Every time someone initiates a Bitcoin transaction, they contribute to the network. According to ByteTree data, last week there were 2.2 million transactions that saw $55bn change hands. At that rate, expect to see over $2 trillion change hands over the Bitcoin Network this year, another record high. Given Bitcoin’s main purpose is to transfer value over the internet, it stands to reason that the amount of value transferred (transaction value TV) is closely linked to the total value of the network (network value NV).
In the chart, the NV (black) is the number of Bitcoins (in existence) times the BTC price; also known as the market cap. The green line shows the TV over one week, while the red line shows a smoothed version over 12 weeks (Nerds note: for the coin count, I have deducted inventory of 1,530,029 BTC, which are still held by miners).
Network value is closely linked to transaction value
Different characteristics closely link these three lines. A few observations:
- The y-axis right and left scales are 10:1 apart. NV tends to be around 10 times TV.
- The 12-week TV lags the 1 week TV. When they cross, they agree.
- From 2015 to June 2017, the NV appeared to trade below TV.
- Post 2018, NV is more in line with TV.
The y-axes are 10x apart, which looks neat and simplifies the point. However, this relationship moves over time. By dividing the NV by the TV, you get the network value to transaction value ratio (NVT). That is shown by the blue line below. It used to average around 7, but post-2019 has been closer to 10.
The red line is a three-year trailing median of the blue line. As you will recall from school, a median gives less weight to the outliers, which is important as Bitcoin has plenty of outliers. The red line varies around 7 until 2018 and has been rising since. It is now 10, which is how ByteTree’s valuation models have been calibrated.
ByteTree’s NVT ratio
We know that TV and NV are closely linked and the difference between them is the NVT. A decade of observation confirms that NVT is a mean-reverting series, which makes it a useful measure of relative value. When the NVT is high, it suggests that NV (proxy for price) is ahead of the TV (proxy for utility or activity), and vice versa. A few observations from above:
- The NVT was consistently high in 2014, which was a bear year for Bitcoin. The TV was falling faster than the NV.
- This settled down in 2015 when the one-week NVT fell below the three-year median.
- Post-2018 the median has been rising.
- Today’s reading is 10.
The rise in the median NVT could be due to an increase in lost coins, which means fewer BTC are visibly circulating. Alternatively, the network is trading at a structurally higher valuation these days, which reflects a wider interest in Bitcoin as an asset class. It must surely be a combination of the two, but I believe that using a three-year rolling measure allows us to separate the long- and short-term relationships. Three years is long enough to capture the cycle, while providing effective calibration for measuring shorter term deviations.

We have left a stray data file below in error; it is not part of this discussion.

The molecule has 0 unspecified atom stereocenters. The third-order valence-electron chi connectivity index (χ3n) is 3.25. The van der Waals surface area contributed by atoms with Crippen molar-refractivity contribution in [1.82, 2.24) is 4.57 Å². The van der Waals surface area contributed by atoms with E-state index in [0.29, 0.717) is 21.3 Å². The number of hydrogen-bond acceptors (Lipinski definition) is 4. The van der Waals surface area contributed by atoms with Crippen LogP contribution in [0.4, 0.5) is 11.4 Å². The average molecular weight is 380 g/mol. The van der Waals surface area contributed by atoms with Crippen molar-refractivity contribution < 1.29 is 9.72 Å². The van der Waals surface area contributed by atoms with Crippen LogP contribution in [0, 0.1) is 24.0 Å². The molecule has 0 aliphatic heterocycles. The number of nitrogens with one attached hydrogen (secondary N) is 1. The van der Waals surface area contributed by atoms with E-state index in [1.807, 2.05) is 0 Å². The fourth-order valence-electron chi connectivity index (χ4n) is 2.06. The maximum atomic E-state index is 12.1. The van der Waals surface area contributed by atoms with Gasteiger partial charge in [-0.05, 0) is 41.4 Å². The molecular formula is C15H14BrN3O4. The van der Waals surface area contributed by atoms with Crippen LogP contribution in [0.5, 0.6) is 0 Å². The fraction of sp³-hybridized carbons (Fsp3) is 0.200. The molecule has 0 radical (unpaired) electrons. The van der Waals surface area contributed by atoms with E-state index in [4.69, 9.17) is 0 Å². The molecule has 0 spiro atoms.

The final part is to divide the NV by the number of Bitcoins to get a per coin fair value and compare it to the BTC price. The one-week measure showed significant overvaluation in 2014 and 2018. It spiked ahead of the November 2018 and July 2019 peaks. These measures proved useful in my bearish analysis at the time.
The Bitcoin premium using one-week transaction value
Although the one-week data appears to be volatile, it isn’t nearly as volatile as the 12-week data. It may change frequently but sits within a tighter range. The 12-week reading is less noisy, but it was abundantly clear in 2014 and late 2017. It called out the autumn 2018 crash, the July 2019 peak and a little of the pre-March 2020 hype (remember halving last year).
The Bitcoin premium using 12-week transaction value
The recent reading above 100% on the 12-week measure does appear bubbly. Fortunately, it wasn’t confirmed on the one-week numbers, but makes the point that rapid surges in on-chain activity are difficult to sustain.
Having seen $20bn average weekly TV in mid to late 2020, it quickly tripled by January to the highest levels in history — $70bn. Over the past week, this has eased back to $54bn and is a key metric that helps to keep things in check.
Bitcoin transaction value — past quarter
I first wrote about this in Atlas Pulse in 2014. What is truly remarkable is how this concept has stood the test of time. I used to call it the Network to spend ratio (NSR), but alas, the world moved on and it morphed into the NVT ratio.
It is worth pointing out that like all the best ratios (price to earnings, price to sales etc.), it’s not actually a ratio as it has units. An NVT of 10 means the NV is ten weeks’ TV. Next time you look at valuation on Bytetree.com, you will see Bitcoin trading at fair value when the NVT = 10.
Having previously followed the 12-week number, the gauge now follows the one-week number. At least that keeps things interesting. The one-week number is quick to respond, whereas the 12-week number is slower. As things stand, don’t be entirely surprised if Bitcoin revisits sub-$30k territory before the next advance.